The best weapon to carry is a staff. With just a little training in bo-jitsu, a person wielding a staff can disarm an assailant wielding a knife safely and at a distance. A staff has a primary purpose unrelated to violence; it may help walking, or it may be an umbrella. (Do not try to use ordinary umbrellas as self defence weapons; they will just bend like the cheap aluminium they are made of. There are steel umbrellas designed to be used for self defence.) A long staff - say, six foot - is very powerful, a better weapon than Ms Therman's ubiquitous katana and a lot less lethal. But unless you are a priest or going hillwalking, people may find it strange that you are walking around with a six foot pole. There are poles you can screw together; but in a moment when you are faced with aggression you may not have time for that.
Four or five foot poles are adequate alternatives. Poles normally used to assist the immobile in walking tend to be three feet long. They can be useful at close quarters, if they are well made. A pole that snaps is not much use for anyone. However it is easy to disarm a person with a three foot pole at close quarters. To see how it is done, watch the Jeremy Brett televised version of the Sherlock Holmes novella The Illustrious Client, as Holmes is disarmed of his staff by two men and beaten with larger staffs. In stick fighting, length turns out to be everything. In all staff fighting situations, you are more likely to want to thrust that strike. It doesn't take time or space to thrust, and if the thrust carries your body momentum it can knock a man over, concuss them or wind them for enough time for you to make your escape.
Spray cans of paint (particularly the small ones sold for self defence) are very effective, as is pepper spray (although that is now increasingly criminalised). It can be deployed quickly from the pocket; and even if you miss (very easy), the shock factor may give you sufficient time to run away.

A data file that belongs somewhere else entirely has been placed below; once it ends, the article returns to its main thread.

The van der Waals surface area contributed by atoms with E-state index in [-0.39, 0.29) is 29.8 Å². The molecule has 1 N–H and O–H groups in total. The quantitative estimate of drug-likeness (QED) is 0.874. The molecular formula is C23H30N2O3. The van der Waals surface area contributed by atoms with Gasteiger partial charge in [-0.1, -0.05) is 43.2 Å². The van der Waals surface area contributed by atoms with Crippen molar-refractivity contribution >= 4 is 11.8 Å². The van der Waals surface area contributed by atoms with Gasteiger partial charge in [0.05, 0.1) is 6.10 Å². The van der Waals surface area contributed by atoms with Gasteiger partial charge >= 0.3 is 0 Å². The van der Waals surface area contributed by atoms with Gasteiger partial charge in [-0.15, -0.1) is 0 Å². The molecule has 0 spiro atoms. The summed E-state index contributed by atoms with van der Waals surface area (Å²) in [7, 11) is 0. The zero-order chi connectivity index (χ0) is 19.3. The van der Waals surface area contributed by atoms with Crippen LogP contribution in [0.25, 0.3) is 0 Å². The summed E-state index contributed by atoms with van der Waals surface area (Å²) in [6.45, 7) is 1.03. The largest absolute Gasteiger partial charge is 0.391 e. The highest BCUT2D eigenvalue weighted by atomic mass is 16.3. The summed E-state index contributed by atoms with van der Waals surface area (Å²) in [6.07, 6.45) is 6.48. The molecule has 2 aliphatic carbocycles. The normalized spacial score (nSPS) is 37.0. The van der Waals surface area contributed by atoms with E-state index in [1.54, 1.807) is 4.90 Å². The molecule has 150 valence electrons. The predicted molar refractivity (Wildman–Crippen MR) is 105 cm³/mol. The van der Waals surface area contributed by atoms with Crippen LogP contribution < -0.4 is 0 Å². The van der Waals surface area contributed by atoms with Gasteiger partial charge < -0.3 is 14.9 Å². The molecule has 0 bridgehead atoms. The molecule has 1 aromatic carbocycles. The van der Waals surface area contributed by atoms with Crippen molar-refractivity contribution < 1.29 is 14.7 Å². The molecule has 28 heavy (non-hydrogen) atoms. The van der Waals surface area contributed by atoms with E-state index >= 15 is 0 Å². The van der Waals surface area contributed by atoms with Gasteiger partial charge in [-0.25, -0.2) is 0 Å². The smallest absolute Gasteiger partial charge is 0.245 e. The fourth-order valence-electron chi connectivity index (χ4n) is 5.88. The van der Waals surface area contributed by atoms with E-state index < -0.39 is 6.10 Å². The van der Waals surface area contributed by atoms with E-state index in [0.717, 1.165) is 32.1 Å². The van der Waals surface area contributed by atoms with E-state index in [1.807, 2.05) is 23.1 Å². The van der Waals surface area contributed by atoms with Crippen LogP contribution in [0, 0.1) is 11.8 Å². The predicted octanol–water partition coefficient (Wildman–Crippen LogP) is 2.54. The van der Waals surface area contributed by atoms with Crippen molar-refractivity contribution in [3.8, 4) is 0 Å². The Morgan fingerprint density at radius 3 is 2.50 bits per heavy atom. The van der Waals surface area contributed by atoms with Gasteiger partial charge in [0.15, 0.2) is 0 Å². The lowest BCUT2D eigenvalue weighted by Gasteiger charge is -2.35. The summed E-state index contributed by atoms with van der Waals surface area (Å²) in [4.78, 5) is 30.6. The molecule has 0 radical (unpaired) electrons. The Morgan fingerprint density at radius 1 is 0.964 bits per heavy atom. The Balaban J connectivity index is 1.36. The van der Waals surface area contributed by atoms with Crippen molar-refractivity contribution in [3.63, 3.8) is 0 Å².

Forget trying to acquire a police taser, however tempting it may be. Firstly it is probably illegal for you to own one. Most large men can resist a first blast of the taser, however agonisingly painful it is. You need to know how to use it repeatedly. Moreover tasers are difficult to deploy at short distance - you might electrocute the wrong person, including yourself. Most fundamentally, tasers are used to subdue someone, not to escape from them. They are generally deployed against people who are running away or who are at middle distance and are failing to comply. In a self defence situation you will likely be in close proximity. There is a lot of training behind correct use of the taser, and people have died when the Police have got it wrong.
A magician's wand is an old tool used in self defence. They are not too difficult to acquire, but they vary in quality. There are no instruction manuals in existence instructing you how to use it; magicians teach one another, and unless you are a magician you will have to learn by trial and error. If you get it wrong, you can injure yourself. If you get it right, your assailant may turn upon his tail and run.
Always consider the option of not fighting. If you are very fit and your assailant is not, consider just turning around and running away. If you are in a bar melée, don't join in. Get down on your hands and knees, don't look at anyone, and push through the legs to the door. You will escape with a collection of bruises inadvertently inflicted by people kicking you while they beat each other up. Escape is not always the best option, but it is not considered nearly as much as it should be.
The other option is compliance, which some Police forces recommend. If a robber wants your wallet, give him your wallet. These sorts of robber are rarer these days, because people carry less cash so robbery is not nearly as lucrative as it used to be. The main problem with compliance is that you may not know the robber's full list of demands - and neither may (s)he, until (s)he finds you complying. You may end up being kidnapped or raped. By all means carry a drop wallet for open air third world city knife threats against wealthy foreigners, but also be aware that an apparent mere robbery may bely something more sinister.